The inter-island music collaboration is also foundational in forming the diasporic Pacific Islanders communities in the United States. In every Pacific Island reggae performance, you can see people wearing hoodies and shirts which read, “We are Polynesian,” or “Hawai‘i,” and call and responding each other with Cheehoo, a positive cheer-screaming originated from Samoan culture. Reggae music also connects with diasporic Pacific Islanders’ social movements and community services. For example, OMAI FA’ATASI, a 1970s Samoan youth group, offered education and community service to uplift Samoan Americans in Carson, CA, out of the struggles of poverty, discrimination, and colonisation. Joe Savage, a Samoan entrepreneur running a media and reggae concert company known as Island Block Networks, is one of the Samoans who continues to do this work by supporting his people and extending it to the broader Pacific Islander community and their reggae.
This diasporic community also participates in the society of Oceania. For example, on February 18th, 2022, thousands of Pacific Islanders gathered in House of Blues, a live venue in Anaheim, California, to attend the ONE LOVE TONGA Benefit Concert raising funds for the Kingdom of Tonga to recover from the volcanic eruption. More than ten groups of Samoan, Hawaiian, and Tongan reggae artists performed for Tonga. Joe Savage organised the concert and fundraiser. The concert raised a great amount of funds and demonstrated solidarity with Pacific Islanders, regardless of where their roots were—all stood with Tonga. From these cases, we can see that reggae creates a safe space for diasporic Pacific Islanders to express their identity and nostalgia while resisting the racial discrimination, cultural marginalisation, and poverty they have faced in the mainland US as they participate in the societies of their homelands.
A Growing Potentiality of the Trans-Pacific Connection
The cases of Pacific Island reggae show that inter-island music collaborations have united Pacific Islanders as a community to resist colonialism and recontextualise their Indigeneity in a mobile and contemporary world. From the recent music collaborations between Taiwanese Indigenous musicians and other Austronesian musicians, I see an emerging transition from a focus on the ancestry connection to a partnership in redefining Indigeneity via more experiments in contemporary music. Taking the Small Island Big Song as an example, in their earlier projects, including the 2018 album Small Island Big Sing, they traced the cultural similarities from traditional music to emphasise the relationships among Australasian cultures and claim Taiwanese Indigenous cultures as the origin. In their sequential album Our Island, while focusing on the cultural connection between Pacific Islander and Taiwanese Indigenous people, the increasing electronic sound and popular music impacts reveals their ambition to unsettle the articulation between tradition and Indigeneity.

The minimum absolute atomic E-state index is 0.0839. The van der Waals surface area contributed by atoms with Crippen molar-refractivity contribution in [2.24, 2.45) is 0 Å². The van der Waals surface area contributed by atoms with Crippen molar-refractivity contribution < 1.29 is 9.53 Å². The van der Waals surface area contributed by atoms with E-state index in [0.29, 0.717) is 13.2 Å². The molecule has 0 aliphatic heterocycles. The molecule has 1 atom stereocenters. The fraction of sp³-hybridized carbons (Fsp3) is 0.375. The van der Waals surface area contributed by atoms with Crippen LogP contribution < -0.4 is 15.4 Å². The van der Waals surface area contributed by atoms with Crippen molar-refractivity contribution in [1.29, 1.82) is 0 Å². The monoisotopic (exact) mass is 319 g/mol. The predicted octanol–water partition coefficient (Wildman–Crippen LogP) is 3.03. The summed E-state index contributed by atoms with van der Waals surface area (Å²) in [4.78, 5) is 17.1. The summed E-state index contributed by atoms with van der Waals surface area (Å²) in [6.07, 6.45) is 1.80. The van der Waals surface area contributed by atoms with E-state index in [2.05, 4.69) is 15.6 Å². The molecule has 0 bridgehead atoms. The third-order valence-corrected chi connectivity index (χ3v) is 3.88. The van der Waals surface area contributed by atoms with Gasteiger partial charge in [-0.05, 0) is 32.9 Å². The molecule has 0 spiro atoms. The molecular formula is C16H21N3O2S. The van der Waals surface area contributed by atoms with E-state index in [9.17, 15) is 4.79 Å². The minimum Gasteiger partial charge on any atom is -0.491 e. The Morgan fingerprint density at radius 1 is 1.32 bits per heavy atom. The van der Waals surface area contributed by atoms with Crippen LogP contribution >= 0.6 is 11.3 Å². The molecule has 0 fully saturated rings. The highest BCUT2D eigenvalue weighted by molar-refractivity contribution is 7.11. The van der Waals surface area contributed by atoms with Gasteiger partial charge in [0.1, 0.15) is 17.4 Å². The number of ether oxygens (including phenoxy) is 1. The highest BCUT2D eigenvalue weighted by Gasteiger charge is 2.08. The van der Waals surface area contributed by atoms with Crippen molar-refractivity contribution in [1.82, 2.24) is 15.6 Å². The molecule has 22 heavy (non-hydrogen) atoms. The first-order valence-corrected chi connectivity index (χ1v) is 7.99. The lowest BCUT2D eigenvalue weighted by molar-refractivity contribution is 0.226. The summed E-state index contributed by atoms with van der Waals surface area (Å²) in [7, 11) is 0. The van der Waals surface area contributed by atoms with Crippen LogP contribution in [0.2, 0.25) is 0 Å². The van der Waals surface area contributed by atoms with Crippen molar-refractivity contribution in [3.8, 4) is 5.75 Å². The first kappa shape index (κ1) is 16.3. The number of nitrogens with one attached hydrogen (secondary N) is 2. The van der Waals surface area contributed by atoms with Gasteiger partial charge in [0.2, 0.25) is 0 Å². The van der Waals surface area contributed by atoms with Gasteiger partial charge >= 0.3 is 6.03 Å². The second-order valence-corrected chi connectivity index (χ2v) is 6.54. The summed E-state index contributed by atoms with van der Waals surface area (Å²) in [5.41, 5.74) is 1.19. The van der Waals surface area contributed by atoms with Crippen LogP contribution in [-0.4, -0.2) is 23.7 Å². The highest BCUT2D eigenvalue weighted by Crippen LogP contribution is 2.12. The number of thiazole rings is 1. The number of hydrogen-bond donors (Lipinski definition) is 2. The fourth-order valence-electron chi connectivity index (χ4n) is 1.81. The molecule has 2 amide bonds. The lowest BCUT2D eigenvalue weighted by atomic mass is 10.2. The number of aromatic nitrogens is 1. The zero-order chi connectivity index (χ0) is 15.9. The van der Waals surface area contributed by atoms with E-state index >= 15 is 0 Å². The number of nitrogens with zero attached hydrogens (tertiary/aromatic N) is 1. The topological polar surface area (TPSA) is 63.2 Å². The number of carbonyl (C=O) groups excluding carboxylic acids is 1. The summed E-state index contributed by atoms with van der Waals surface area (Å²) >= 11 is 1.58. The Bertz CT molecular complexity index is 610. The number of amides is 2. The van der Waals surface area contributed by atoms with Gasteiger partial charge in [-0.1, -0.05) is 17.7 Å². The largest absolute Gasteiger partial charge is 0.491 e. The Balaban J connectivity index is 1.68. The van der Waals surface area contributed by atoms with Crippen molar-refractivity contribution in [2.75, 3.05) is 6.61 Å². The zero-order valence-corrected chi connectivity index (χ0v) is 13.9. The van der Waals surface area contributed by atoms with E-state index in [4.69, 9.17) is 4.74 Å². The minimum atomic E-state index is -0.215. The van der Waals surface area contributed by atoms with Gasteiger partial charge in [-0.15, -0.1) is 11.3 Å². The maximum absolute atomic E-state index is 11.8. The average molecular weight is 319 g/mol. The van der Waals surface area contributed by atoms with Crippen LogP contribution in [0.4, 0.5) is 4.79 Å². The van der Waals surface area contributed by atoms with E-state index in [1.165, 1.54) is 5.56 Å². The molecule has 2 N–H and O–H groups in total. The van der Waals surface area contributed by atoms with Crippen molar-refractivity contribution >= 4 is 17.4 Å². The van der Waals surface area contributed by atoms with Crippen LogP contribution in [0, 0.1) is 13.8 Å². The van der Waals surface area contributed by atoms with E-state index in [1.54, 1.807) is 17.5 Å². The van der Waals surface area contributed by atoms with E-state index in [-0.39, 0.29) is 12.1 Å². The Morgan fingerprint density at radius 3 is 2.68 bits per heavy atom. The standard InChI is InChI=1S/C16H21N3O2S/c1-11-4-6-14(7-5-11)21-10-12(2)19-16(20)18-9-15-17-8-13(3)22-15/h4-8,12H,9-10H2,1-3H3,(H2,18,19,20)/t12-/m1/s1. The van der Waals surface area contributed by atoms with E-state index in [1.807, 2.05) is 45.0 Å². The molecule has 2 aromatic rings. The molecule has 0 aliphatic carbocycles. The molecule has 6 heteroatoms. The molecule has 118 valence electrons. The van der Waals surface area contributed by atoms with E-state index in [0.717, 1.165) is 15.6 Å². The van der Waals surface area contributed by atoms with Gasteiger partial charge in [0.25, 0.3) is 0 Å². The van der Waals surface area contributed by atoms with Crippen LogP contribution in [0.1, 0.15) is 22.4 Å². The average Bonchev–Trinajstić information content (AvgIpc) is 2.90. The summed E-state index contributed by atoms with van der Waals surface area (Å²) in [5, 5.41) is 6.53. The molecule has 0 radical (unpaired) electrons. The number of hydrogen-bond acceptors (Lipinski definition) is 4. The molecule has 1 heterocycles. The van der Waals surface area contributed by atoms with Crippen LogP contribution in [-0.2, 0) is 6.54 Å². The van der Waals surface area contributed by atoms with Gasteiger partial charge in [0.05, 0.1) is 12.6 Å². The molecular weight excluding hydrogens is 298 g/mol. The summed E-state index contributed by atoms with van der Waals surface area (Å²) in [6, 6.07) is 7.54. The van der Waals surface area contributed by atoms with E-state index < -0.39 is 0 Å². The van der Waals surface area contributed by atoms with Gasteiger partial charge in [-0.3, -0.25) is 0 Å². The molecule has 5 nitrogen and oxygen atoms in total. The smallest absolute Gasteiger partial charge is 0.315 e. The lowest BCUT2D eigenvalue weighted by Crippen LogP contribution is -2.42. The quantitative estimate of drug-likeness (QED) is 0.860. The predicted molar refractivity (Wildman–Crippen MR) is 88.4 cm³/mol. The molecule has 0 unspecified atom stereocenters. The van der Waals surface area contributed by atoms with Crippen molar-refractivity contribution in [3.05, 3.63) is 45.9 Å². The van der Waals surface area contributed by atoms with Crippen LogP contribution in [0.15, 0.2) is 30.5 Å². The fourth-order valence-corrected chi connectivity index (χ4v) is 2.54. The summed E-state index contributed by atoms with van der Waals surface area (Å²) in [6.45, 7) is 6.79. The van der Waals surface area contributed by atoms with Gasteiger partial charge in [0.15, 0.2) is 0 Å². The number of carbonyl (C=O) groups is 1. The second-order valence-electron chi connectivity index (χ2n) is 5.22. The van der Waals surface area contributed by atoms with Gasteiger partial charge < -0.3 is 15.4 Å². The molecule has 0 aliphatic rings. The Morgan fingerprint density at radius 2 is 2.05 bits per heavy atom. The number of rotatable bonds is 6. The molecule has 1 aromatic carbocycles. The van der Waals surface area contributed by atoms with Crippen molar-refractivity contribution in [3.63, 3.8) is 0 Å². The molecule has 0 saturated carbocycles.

For instance, the Amis singer and TV program host Ado’ Kaliting Pacidal invited Amis popular music singers Suming Rupi and A-Lin to compose with three Aotearoa New Zealand Māori musicians in the music reality show Your Island My Home. They not only traced the similarities in traditional cultures but also built a contemporary connection by sharing their everyday lives. This transition shows a growing potentiality of this trans-Pacific musical connection in crossing from the world music market to a popular music field, from genealogical linkage to a cultural-political alliance.
The bridge between Taiwanese Indigenous musicians and Pacific Island reggae has already been built. Suming Rupi’s 2019 album, Bondada was inspired by Pacific Island reggae. In 2015, the Atayal film director Laha Mebow invited Suming to work with New Caledonia musicians with their Kaneka music. This local popular genre combines reggae music with the traditional Kaneka rhythm. The next year, Suming went to Guam to attend the Festival of Pacific Arts, and I went with him as the staff in his studio. At the festival, he saw Chamorro people and other attendees always playing reggae music in the festival venue. He quickly related this reggae craze with his New Caledonia experience. Seeing how reggae connects those Pacific Islander attendees and performers in the festival, Suming shared that he really wanted to have a piece of contemporary music that could bond Taiwanese Indigenous people together as reggae did to Pacific Islanders. Within this inspiration, Suming started his journey of reviving the rhythm he called bon-da-da, which was used in Taiwanese popular songs, with the Amis music tradition and electronic dance music to create a Taiwanese Indigenous version of Kaneka.
From the cases of Pacific Island reggae, we can see how globalised popular music bonds Pacific Islanders together in facing daily challenges from colonial powers. Looking back to Taiwan, the increasing music collaboration with Pacific Islanders also reflects the position of Taiwanese Indigenous people, whose connections with other Austronesians was cut off for years and who are still looking for contemporary approaches to self-determination. Envisioning the musical interactions between Taiwan and the Pacific, the cross-island reggae collaboration in the Pacific demonstrates a potential future of transforming the genealogical connection into a cultural-political alliance to fight against the ongoing colonial oppression together.
Chun Chia Tai is a PhD candidate in Ethnomusicology at the University of California, Riverside. In her dissertation project, she works on Pacific Islanders’ diaspora and their connection with their homeland via the reggae scenes in Southern California and Hawai’i.
This article was published as part of a special issue on “Pacific Encounters.”